Take the 2-minute tour ×
Stack Overflow is a question and answer site for professional and enthusiast programmers. It's 100% free, no registration required.

We are using NSXMLParser in Objective-C to parse our XML document, which are all UTF-8 encoded. One document has a string "Nestlé" in it (as in ...<title>Nestlé Novelties</title>...). The parser just quit, reporting an error with error code=9, due to the French letter "e" at the end of the word "Nestle". Furthermore, we tried using IE, Chrome, Safari to show the same document directly. They reported a similar encoding error.

We are using UTF-8 for all incoming XML document, which means that all of them have "<?xml version="1.0" encoding="UTF-8" ?>" as the top of the document.

Is this an encoding problem? If so, how do we solve this? What encoding should we use for all of our XML documents? Thanks in advance!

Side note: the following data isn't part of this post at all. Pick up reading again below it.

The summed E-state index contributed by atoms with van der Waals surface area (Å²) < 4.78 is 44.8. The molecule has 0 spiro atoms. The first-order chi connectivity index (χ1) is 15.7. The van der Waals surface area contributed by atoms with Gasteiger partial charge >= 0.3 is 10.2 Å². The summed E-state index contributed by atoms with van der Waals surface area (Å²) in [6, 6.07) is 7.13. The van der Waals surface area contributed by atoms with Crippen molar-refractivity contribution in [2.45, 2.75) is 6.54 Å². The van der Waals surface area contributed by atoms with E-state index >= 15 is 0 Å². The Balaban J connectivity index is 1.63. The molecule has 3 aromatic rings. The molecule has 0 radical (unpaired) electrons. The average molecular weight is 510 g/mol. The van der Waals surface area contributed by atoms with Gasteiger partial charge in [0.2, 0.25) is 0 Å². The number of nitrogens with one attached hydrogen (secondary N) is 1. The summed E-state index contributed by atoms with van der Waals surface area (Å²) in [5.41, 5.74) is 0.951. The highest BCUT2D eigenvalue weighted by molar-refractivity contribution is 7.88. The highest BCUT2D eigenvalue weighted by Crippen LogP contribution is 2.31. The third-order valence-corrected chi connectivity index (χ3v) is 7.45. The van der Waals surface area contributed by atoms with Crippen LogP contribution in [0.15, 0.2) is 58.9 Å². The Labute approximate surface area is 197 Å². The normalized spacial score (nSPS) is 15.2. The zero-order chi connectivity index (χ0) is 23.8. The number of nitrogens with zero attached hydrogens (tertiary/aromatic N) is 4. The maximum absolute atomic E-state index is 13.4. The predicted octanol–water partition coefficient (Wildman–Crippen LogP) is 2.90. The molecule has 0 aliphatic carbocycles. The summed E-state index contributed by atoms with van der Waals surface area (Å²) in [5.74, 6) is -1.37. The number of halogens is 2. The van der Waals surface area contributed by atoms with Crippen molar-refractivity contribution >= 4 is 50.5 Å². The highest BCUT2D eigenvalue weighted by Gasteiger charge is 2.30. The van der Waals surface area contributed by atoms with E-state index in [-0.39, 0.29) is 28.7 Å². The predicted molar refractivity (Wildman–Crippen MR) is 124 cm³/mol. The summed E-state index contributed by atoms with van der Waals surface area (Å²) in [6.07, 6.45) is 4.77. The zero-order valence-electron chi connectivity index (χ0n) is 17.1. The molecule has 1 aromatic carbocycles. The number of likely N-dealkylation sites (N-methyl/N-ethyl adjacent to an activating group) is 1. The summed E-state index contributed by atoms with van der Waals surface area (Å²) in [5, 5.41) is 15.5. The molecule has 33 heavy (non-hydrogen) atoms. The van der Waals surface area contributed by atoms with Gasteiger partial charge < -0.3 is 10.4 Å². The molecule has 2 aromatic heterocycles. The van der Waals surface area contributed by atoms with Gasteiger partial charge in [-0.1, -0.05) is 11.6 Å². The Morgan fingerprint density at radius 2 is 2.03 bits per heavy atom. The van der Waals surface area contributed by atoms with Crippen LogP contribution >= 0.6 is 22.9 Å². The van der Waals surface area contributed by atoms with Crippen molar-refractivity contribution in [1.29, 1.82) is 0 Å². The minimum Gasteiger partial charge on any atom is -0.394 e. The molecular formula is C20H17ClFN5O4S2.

Barclay

share|improve this question
    
really mysterious! Can you please whittle the doc down to the smallest that will give an issue, and edit your question to show it (with proper formatting -- highlight the XML code and click the icon that looks like zeros and ones). –  Alex Martelli May 31 '09 at 19:30
    
It must be the name of an international industrial congolomerate causing this disorder –  krosenvold May 31 '09 at 19:41
1  
Replace with "The maker of Nesquik." –  Nosredna May 31 '09 at 20:04
4  
Simply saying in the prolog that the document is UTF-8 doesn't make it true. It sounds to me like it's really a single-byte encoding like ISO-8859-1. –  Alan Moore Jun 1 '09 at 3:16
add comment

3 Answers 3

Have you checked the file with a hex editor to verify that the "é" is indeed UTF-8, 0xC3 0xA9 ?

share|improve this answer
add comment

In HTML, I would use Nestl&eacute; Does that work for your application?

share|improve this answer
2  
Wouldn't work in XML -- only HTML (and XHTML) contain the '&eacute;' entity. –  Jim Dovey Jun 1 '09 at 0:04
add comment

Something I saw just now in an example XML file was that a string containing user-defined input (which happened to include é characters) wrapped the contents of the containing tag in CDATA declarations. This has the effect of making the parser completely ignore the characters contained therein.

share|improve this answer
add comment

Your Answer

 
discard

By posting your answer, you agree to the privacy policy and terms of service.